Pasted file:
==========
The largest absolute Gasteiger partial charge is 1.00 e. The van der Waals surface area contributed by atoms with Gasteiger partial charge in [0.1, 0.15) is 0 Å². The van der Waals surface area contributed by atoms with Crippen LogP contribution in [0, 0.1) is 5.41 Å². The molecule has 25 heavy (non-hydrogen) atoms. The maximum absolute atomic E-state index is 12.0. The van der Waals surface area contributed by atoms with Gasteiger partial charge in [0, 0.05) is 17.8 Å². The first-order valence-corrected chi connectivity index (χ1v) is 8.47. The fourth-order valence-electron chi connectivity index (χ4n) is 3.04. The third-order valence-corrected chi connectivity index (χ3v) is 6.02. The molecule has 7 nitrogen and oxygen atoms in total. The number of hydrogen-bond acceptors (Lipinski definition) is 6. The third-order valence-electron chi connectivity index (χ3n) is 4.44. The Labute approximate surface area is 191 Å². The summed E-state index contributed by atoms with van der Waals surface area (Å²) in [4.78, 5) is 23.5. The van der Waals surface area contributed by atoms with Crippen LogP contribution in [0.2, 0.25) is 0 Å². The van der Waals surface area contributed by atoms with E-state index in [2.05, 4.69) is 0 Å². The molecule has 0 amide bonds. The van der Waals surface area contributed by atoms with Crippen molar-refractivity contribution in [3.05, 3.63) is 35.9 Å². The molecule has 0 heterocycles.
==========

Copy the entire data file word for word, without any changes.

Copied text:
The largest absolute Gasteiger partial charge is 1.00 e. The van der Waals surface area contributed by atoms with Gasteiger partial charge in [0.1, 0.15) is 0 Å². The van der Waals surface area contributed by atoms with Crippen LogP contribution in [0, 0.1) is 5.41 Å². The molecule has 25 heavy (non-hydrogen) atoms. The maximum absolute atomic E-state index is 12.0. The van der Waals surface area contributed by atoms with Gasteiger partial charge in [0, 0.05) is 17.8 Å². The first-order valence-corrected chi connectivity index (χ1v) is 8.47. The fourth-order valence-electron chi connectivity index (χ4n) is 3.04. The third-order valence-corrected chi connectivity index (χ3v) is 6.02. The molecule has 7 nitrogen and oxygen atoms in total. The number of hydrogen-bond acceptors (Lipinski definition) is 6. The third-order valence-electron chi connectivity index (χ3n) is 4.44. The Labute approximate surface area is 191 Å². The summed E-state index contributed by atoms with van der Waals surface area (Å²) in [4.78, 5) is 23.5. The van der Waals surface area contributed by atoms with Crippen LogP contribution in [0.2, 0.25) is 0 Å². The van der Waals surface area contributed by atoms with E-state index in [2.05, 4.69) is 0 Å². The molecule has 0 amide bonds. The van der Waals surface area contributed by atoms with Crippen molar-refractivity contribution in [3.05, 3.63) is 35.9 Å². The molecule has 0 heterocycles.